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Preserving Paradise: Glen Canyon

Drought has brought the canyon back. Would national park status keep it that way?

National park status wouldn’t just benefit the land, it would help the local economy, too, says Peterson. Over the last several years, negative publicity about low lake levels and closed marinas has reduced the number of Lake Powell visitors by half, affecting jobs and businesses. Peterson believes that designating the area a national park would boost numbers, just as it did for Joshua Tree, which has seen visitation double since it went national in 1994.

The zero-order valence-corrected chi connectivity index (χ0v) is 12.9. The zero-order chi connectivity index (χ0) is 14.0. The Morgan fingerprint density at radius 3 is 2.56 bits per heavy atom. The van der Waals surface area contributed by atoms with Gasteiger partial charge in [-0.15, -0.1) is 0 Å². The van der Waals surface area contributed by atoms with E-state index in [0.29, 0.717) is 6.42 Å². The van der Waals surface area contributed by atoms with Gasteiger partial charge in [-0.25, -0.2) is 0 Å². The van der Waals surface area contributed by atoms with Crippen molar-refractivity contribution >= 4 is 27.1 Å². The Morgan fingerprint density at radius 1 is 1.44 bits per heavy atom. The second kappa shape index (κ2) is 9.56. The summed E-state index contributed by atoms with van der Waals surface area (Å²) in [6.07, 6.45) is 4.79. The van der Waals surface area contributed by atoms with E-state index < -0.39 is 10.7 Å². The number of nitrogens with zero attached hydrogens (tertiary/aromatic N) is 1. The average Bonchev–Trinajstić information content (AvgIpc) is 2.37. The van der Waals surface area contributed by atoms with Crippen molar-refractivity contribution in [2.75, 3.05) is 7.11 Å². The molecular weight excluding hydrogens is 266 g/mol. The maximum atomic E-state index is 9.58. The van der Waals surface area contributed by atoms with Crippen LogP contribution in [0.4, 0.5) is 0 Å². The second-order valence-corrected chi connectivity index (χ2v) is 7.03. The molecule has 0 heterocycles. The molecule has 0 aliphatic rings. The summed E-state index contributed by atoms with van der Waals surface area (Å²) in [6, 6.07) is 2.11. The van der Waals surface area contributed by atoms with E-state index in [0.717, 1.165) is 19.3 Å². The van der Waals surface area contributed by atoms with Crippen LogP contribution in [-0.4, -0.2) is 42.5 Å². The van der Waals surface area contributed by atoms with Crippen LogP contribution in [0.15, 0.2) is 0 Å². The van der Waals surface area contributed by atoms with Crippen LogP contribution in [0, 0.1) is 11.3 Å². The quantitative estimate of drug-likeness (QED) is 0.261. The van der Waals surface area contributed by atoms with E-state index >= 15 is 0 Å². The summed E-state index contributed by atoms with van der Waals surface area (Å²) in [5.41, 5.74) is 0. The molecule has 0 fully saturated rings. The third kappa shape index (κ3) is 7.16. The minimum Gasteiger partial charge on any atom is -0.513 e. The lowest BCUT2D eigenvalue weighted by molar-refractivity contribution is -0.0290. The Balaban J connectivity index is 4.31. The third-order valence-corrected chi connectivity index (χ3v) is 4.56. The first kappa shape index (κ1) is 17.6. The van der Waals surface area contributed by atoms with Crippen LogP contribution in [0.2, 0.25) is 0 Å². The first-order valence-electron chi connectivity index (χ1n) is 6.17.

But securing the name change won’t be easy. Ultimately, a U.S. senator or representative would need to sponsor a bill calling for creation of the national park. The bill would then need approval from Congress and the White House–a process that could take a decade or more.

So what are the odds? "Before the dam was approved in the 1950s, Glen Canyon definitely met national park criteria," says David Haskell, a 33-year National Park Service veteran and current policy director for Living Rivers, another Utah-based group fighting for restoration of Glen Canyon. "But Glen Canyon National Park is a long shot unless it’s coupled with decommissioning the dam."

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